Caloric restriction induces H(2)O(2) formation as a trigger of AMPK-eNOS-NO pathway in obese rats: role for CAMKII


  • C.F. García-Prieto
  • M. Gil-Ortega
  • A. Plaza
  • F.J. Manzano-Lista
  • R. González-Blázquez
  • M. Alcalá
  • P. Rodríguez-Rodríguez
  • M. Viana
  • I. Aranguez
  • M. Gollasch
  • B. Somoza
  • M.S. Fernández-Alfonso


  • Free Radical Biology and Medicine


  • Free Radic Biol Med 139: 35-45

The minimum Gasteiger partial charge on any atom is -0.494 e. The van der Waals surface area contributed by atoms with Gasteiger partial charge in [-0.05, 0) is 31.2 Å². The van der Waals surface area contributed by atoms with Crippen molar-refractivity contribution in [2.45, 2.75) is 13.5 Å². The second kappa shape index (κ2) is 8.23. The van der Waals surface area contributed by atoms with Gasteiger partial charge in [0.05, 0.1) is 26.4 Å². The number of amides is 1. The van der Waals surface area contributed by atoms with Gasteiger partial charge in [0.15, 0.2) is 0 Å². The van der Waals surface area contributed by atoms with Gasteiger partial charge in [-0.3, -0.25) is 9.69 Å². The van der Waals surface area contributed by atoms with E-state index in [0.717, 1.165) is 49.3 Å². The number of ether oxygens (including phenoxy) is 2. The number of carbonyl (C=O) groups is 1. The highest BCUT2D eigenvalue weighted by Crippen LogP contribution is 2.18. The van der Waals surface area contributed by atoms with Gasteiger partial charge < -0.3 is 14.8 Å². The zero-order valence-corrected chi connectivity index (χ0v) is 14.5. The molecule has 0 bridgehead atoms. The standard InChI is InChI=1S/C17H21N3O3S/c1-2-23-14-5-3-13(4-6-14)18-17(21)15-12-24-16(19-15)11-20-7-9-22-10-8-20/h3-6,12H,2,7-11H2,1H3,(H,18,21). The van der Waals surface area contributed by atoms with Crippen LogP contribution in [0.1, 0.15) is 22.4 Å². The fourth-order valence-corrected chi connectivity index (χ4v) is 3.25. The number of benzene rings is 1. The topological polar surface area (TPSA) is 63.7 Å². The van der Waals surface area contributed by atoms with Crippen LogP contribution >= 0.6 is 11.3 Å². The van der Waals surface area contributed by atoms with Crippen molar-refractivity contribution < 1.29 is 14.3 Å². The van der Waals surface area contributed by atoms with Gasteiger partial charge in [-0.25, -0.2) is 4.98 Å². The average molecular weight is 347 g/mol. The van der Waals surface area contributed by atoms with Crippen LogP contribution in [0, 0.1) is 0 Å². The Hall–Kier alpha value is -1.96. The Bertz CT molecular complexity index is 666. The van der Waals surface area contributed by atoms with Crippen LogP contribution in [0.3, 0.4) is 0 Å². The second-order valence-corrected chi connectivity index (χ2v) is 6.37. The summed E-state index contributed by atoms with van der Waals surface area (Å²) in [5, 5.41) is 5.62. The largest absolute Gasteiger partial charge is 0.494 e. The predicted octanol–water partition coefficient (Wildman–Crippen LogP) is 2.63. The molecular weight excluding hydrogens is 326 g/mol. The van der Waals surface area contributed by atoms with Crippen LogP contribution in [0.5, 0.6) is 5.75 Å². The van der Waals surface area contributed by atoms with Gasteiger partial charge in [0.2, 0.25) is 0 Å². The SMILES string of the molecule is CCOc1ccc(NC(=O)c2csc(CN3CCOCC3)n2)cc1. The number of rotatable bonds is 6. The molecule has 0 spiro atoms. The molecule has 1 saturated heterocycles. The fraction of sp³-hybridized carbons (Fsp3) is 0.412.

• Caloric restriction (CR) improves endothelial function through the upregulation of adenosine monophosphate-activated protein kinase (AMPK) and endothelial nitric oxide synthase (eNOS). Moreover, hydrogen peroxide (H(2)O(2)) is upregulated in yeast subjected to CR. Our aim was to assess if mild short-term CR increases vascular H(2)O(2) formation as a link with AMPK and eNOS activation. Twelve-week old Zucker obese (fa/fa) and control Zucker lean male rats were fed a standard chow either ad libitum (AL, n=10) or with a 20% CR (CR, n=10) for two weeks. CR significantly improved relaxation to ACh in fa/fa rats because of an enhanced endogenous production of H(2)O(2) in aortic rings (H2O2 levels (fa/faAL)=0.5 ± 0.05 nmol/mg vs. H(2)O(2) levels (fa/faCR)=0.76 ± 0.07 nmol/mg protein; p<0.05). Expression of mitochondrial superoxide dismutase (Mn-SOD) and total SOD activity were increased in aorta from fa/fa animals after CR. In cultured aortic endothelial cells, serum deprivation or 2-deoxy-dD-glucose induced a significant increase in: i) superoxide anion and H(2)O(2) levels, ii) p-AMPK/AMPK and p-eNOS/eNOS expression and iii) nitric oxide levels. This effect was reduced by catalase and strongly inhibited by Ca(2+)/calmodulin-dependent kinase II (CamkII) silencing. In conclusion, we propose that mild short-term CR might be a trigger of mechanisms aimed at protecting the vascular wall by the increase of H(2)O(2), which then activates AMPK and nitric oxide release, thus improving endothelium-dependent relaxation. In addition, we demonstrate that CAMKII play a key role in mediating CR-induced AMPK activation through H(2)O(2) increase.